Also, it’s a good idea to get all this done before getting the real estate broker to make the first listing — a good agent will advise you on what needs to be done. Also, if you have friends willing to be brutally honest about what your home needs to sell, invite them to assess the fix-up needs.

There is, however, an alternative to the sweat equity you get from a total fix-up –but it carries a price. An “as-is” sale keeps you from doing all this work, but a buyer will assess about twice the price you would have paid for the repairs. Then, the buyer will deduct that amount from your asking price before making an offer.

5. Putting Your Home on the Market: Show It to Sell It

After you have cleaned, shined, mowed, and generally whipped your property into shape, it’s time to attract a buyer.

Regardless of who markets your home, you or a broker, there are other, small things you must do to attract buyers. For example, even if it’s bright daylight, open the blinds and turn on the lights. Also, open all the interior doors to make the home appear roomier. Be sure to remove all your kids and pets — they’re cute, but a prospect wants to see your home, not your pride and joy. In addition, make sure your pet’s litter pan is clean so the home smells clean and fresh, not like air freshener. Remember, you need to make sure your home is available to be seen by a prospective buyer with as little notice as possible. That means less than an hour, or even five minutes, if possible.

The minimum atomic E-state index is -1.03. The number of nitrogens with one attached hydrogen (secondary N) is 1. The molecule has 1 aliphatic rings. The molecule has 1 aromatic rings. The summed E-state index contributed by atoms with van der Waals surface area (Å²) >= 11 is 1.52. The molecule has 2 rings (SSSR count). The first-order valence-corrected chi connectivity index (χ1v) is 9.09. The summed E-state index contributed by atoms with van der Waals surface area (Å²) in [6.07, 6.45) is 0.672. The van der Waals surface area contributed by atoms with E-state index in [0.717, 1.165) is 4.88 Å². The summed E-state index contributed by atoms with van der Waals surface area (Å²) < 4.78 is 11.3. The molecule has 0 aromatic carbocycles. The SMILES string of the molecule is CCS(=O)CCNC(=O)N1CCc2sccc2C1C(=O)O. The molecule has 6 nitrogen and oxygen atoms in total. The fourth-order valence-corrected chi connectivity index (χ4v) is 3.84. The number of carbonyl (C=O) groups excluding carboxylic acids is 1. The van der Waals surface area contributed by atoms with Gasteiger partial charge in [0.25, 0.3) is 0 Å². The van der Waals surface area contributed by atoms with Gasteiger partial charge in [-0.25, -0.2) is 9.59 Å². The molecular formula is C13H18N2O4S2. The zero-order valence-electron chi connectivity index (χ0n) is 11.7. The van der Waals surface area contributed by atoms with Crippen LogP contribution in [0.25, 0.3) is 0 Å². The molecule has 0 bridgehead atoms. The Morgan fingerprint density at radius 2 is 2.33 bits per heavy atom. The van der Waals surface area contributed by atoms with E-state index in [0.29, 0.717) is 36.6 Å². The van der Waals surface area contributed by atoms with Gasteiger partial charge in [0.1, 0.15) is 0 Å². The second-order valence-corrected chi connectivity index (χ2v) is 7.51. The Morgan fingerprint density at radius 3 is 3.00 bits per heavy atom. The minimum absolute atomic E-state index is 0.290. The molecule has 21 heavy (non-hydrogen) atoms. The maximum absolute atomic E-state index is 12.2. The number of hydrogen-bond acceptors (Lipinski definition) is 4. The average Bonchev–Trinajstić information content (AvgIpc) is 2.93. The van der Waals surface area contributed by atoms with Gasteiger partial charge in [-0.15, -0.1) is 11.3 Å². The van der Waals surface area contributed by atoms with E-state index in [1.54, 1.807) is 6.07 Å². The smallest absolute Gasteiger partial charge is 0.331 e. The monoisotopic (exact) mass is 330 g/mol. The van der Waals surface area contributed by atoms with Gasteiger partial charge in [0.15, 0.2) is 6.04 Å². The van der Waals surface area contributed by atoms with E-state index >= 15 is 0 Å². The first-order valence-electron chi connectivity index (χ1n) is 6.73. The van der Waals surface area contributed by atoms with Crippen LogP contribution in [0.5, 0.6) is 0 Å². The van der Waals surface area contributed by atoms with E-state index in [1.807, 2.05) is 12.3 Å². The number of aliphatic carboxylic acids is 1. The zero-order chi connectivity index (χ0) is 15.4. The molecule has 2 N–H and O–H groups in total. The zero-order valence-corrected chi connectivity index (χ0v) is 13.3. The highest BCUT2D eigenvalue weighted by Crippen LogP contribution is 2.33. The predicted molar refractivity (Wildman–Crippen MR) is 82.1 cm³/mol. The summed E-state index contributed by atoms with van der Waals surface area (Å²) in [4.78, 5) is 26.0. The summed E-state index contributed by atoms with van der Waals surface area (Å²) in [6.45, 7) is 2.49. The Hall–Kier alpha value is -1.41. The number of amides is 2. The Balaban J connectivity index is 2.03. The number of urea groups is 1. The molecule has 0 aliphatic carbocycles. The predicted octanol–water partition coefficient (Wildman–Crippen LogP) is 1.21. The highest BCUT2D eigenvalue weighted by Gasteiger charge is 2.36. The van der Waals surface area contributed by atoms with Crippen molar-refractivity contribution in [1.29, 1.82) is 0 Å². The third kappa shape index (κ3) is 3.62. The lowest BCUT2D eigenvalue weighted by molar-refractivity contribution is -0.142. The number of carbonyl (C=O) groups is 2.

6. Get a Sense of the Market

Before you put your home on the market, take a weekend day to check out the competition: homes with similar prices and in similar neighborhoods. Remember, you don’t have to go out and buy new furniture just to look like that beautiful new model in the new development — what you want is the feel of that new model — clean, uncluttered, and fresh.

Remember, after location, the most important item to a buyer is a well maintained home. Many flaws can be overlooked if the buyer knows he can move in without a lot of trouble and expense.